In the Frame October 2014: Richard Newton’s ‘A Visit to Bedlam’
This month’s picture, selected by the Head of Archives and Museum, is one of the many engravings held within the museum’s reserve collection.
This caricature of visitors to Bethlem Royal Hospital was published in 1794 by radical publisher William Holland. The artist, Richard Newton (1777-1798) is said to have published his first caricature at the age of 13. He died at the early age of 21.
The engraving depicts the popular past-time of visiting Bethlem, at a time when the hospital occupied its second site in Moorfields. Unrestricted visiting was in fact discontinued by the hospital’s governors in 1770 (well before Newton was born), but the practice remained (and still remains) one of the key facts about the history of the hospital that people remember.
The permanent exhibition in the new Museum of the Mind at Bethlem, due to open in February 2015, includes several historical accounts of visiting Bethlem. One such visitor was the poet William Cowper (1731-1800) who admitted to the mixed feelings that his visit inspired:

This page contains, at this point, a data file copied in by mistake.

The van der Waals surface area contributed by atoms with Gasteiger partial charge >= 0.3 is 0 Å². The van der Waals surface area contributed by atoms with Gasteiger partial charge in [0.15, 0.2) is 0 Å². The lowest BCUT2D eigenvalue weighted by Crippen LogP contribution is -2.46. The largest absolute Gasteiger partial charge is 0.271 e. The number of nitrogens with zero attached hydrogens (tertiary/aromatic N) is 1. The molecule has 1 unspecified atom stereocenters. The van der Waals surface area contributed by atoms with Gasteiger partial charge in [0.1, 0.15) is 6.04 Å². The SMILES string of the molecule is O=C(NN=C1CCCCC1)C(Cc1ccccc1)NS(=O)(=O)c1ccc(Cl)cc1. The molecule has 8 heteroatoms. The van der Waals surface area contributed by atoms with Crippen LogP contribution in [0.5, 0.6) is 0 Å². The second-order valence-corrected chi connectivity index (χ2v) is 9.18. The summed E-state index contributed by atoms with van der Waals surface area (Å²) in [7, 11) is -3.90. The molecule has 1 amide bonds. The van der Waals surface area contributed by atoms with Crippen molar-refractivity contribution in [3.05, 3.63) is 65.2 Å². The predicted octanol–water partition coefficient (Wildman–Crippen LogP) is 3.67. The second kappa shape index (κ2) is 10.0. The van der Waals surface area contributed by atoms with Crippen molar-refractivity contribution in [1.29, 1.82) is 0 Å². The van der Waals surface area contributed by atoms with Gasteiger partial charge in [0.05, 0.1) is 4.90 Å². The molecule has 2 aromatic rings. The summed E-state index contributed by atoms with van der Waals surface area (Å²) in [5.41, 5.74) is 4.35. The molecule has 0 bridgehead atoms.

Though a boy, I was not altogether insensible of the misery of the poor captives, nor destitute of feeling for them. But the Madness of some of them had such an humorous air, and displayed itself in so many whimsical freaks, that it was impossible not to be entertained, at the same time that I was angry with myself for being so.
The question of whether humour has any place in the context of mental health has been explored by comedian Bea Roberts in the UK Medical Collections Group’s blog ‘Finding the Funny Bone’. This fascinating subject will be explored further by laughter therapist Alice Hortop at a free event hosted for us by the Cinema Museum in Lambeth on World Mental Health Day – do join us if you can!